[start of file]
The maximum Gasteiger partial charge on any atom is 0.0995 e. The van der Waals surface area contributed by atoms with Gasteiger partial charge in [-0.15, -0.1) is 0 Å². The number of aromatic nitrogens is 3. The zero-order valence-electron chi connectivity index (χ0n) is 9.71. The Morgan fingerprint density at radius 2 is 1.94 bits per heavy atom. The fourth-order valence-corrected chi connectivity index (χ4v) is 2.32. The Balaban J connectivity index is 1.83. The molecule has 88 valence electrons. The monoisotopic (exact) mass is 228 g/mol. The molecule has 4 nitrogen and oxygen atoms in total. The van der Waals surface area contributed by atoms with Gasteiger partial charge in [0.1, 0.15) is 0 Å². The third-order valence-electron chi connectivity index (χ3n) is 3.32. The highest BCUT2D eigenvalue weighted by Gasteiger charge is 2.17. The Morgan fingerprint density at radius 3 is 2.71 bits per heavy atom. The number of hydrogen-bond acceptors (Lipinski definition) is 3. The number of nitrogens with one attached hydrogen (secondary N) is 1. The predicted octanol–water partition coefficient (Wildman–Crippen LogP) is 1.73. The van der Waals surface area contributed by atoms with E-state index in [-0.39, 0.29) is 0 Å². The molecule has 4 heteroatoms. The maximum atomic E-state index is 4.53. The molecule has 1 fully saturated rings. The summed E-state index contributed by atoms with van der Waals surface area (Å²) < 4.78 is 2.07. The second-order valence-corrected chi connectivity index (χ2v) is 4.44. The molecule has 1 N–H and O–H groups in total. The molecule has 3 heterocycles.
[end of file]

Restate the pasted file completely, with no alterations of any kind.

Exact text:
The maximum Gasteiger partial charge on any atom is 0.0995 e. The van der Waals surface area contributed by atoms with Gasteiger partial charge in [-0.15, -0.1) is 0 Å². The number of aromatic nitrogens is 3. The zero-order valence-electron chi connectivity index (χ0n) is 9.71. The Morgan fingerprint density at radius 2 is 1.94 bits per heavy atom. The fourth-order valence-corrected chi connectivity index (χ4v) is 2.32. The Balaban J connectivity index is 1.83. The molecule has 88 valence electrons. The monoisotopic (exact) mass is 228 g/mol. The molecule has 4 nitrogen and oxygen atoms in total. The van der Waals surface area contributed by atoms with Gasteiger partial charge in [0.1, 0.15) is 0 Å². The third-order valence-electron chi connectivity index (χ3n) is 3.32. The highest BCUT2D eigenvalue weighted by Gasteiger charge is 2.17. The Morgan fingerprint density at radius 3 is 2.71 bits per heavy atom. The number of hydrogen-bond acceptors (Lipinski definition) is 3. The number of nitrogens with one attached hydrogen (secondary N) is 1. The predicted octanol–water partition coefficient (Wildman–Crippen LogP) is 1.73. The van der Waals surface area contributed by atoms with E-state index in [-0.39, 0.29) is 0 Å². The molecule has 4 heteroatoms. The maximum atomic E-state index is 4.53. The molecule has 1 fully saturated rings. The summed E-state index contributed by atoms with van der Waals surface area (Å²) < 4.78 is 2.07. The second-order valence-corrected chi connectivity index (χ2v) is 4.44. The molecule has 1 N–H and O–H groups in total. The molecule has 3 heterocycles.